Health Coaching as a Promising Antidote for Burnout

By Maria Carolina B. Tuma

Body and mind have never been apart. In the last 30 years, the biological interactions between them have been studied by psychoneuroimmunology, an area of ​​research that investigates the multidirectional relationships between emotions or thoughts and physiological responses, integrated by mediators of the neurological, endocrine, and immune systems. Under this multidisciplinary approach – involving psychology, neurosciences, behavioral medicine, physiology, immunology and genetics – health and quality of life are consequences of the experiences we live.

The connection between health and perception of lived experiences makes a lot of sense. Every individual has characteristics that exist in a social, historical, cultural context, and thus is subject to psychosocial, hereditary (genetic), or resulting from learned behaviors (epigenetics). This combination between the individual and his environment shapes patterns of perception of stress and coping. These patterns, in turn, are manifested through the activation of biological pathways involving neurotransmitters (such as serotonin, whose reduced levels are associated with depression, or dopamine, associated with reward), hormones (such as cortisol and adrenaline, mediators of stress responses) and cytokines (mediators of the immune system). Simply put, a person’s health – which translates into physical health and also in psychosocial functioning and quality of life, is the result of processes that involve more than the inherited biological and behavioral baggage, social support, behaviors, and lifestyle.

In this context, burnout is a condition characterized by the response to chronic stressors associated with work, of emotional and interpersonal nature, which can lead to both emotional exhaustion and social indifference or dissatisfaction with the job.

Individual factors, such as personality traits and family life, influence who experiences professional burnout. Although not considered a medical diagnosis*, burnout has been associated with sleep disturbances, symptoms of depression, alcohol and drug consumption, which consequently favor the development of chronic conditions such as hypertension and diabetes, and an increased vulnerability to disease in general, especially heart disease. Burnout, therefore, has an impact that goes beyond mental health.

A study by Winona University (1) proposes to divide the burnout process into five stages, with the crisis actually only happening in the stage before the last. It is an alert to the need for seeking coping strategies for stressful situations since the beginning of the burnout process. The first stage is called the “honeymoon” phase, when engagement, high productivity, and commitment to work are accompanied by an excess of assumed responsibilities. Few people recognize this stage as the beginning of burnout and do not seek positive coping strategies. In the second stage, the awareness of difficulties in dealing with stress is increased and manifests itself in dissatisfaction with the work, sleep problems, depressive symptoms and compulsions. In the third stage, the symptoms that were occasional become chronic, including exhaustion, anger, and depression. In the fourth stage, characterized by crisis – burnout itself, the symptoms become not only chronic, but critical: in addition to the increase in frequency and/or severity of physical symptoms, pessimistic postures, doubts about one’s own worth and escape attitudes increase. Excessive eating, drinking, smoking, using drugs, and watching series on television are examples of the escapism that accompanies the latest stages of burnout. These postures reflect a lack of self-regulation, that is, a failure in the natural ability to monitor and modulate emotion, cognition and behavior to adapt to the demands of specific situations.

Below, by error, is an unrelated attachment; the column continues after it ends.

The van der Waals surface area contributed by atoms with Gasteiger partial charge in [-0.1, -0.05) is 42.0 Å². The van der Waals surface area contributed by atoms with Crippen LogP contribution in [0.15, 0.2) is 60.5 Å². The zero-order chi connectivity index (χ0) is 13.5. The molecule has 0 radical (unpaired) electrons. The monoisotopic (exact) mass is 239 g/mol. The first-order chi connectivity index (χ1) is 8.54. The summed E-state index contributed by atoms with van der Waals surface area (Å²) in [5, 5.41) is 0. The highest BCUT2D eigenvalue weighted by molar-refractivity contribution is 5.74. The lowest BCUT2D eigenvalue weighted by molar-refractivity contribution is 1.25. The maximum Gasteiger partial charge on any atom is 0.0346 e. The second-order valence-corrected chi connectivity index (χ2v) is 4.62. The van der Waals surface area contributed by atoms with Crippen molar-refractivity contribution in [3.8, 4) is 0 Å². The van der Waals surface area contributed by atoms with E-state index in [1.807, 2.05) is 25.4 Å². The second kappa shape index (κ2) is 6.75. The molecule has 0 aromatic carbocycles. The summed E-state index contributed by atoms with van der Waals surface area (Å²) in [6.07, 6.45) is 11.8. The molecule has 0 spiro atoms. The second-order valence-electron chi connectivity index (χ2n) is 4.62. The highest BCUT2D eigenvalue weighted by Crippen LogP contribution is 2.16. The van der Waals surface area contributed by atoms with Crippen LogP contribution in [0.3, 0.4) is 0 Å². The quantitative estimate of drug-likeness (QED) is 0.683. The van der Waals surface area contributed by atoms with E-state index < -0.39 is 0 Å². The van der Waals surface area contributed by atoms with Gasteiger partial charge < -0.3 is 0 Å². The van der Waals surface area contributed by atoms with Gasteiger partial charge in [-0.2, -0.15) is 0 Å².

Considering that burnout involves psychological aspects such as excessive anxiety, reduced sense of accomplishment and loss of personal identity, and biological aspects such as deregulation of stress responses, it is interesting to analyze it from the point of view of psychoneuroimmunology. What behavior patterns lead to burnout? Specifically, what are the activation triggers of biological responses that cumulatively result in the state of crisis that characterizes burnout? Which are the coping mechanisms in situations of intense or lasting stress? How do these responses manifest themselves in physical, emotional, relational health?

If the response to stressful stimuli depends on the perception of stress and if coping strategies are tools to modulate the biological responses involved in the process, it is plausible that preventing burnout involves working perception and coping aspects. The challenge is knowing when to intervene. According to the five stages proposed for the burnout, the sooner the better. It is about being fully aware of the current situation in order to act in time to prevent what’s to come.

On the one hand, emotional exhaustion, indifference to others, or job dissatisfaction can be caused by a specific context, such as an inability to influence decisions, a lack of resources to do their job, or a lack of social support. On the other hand, the causes of burnout may lie in personal attitudes, such as extremes of activity, imbalance between work and personal life and perception of lack of (self) control. Assuming that it is more difficult to control the context, it is reasonable to focus on personal choices and perceptions of lived experiences. If the experience of reality takes place depending on the state of consciousness in which a person is found, that is where one must act.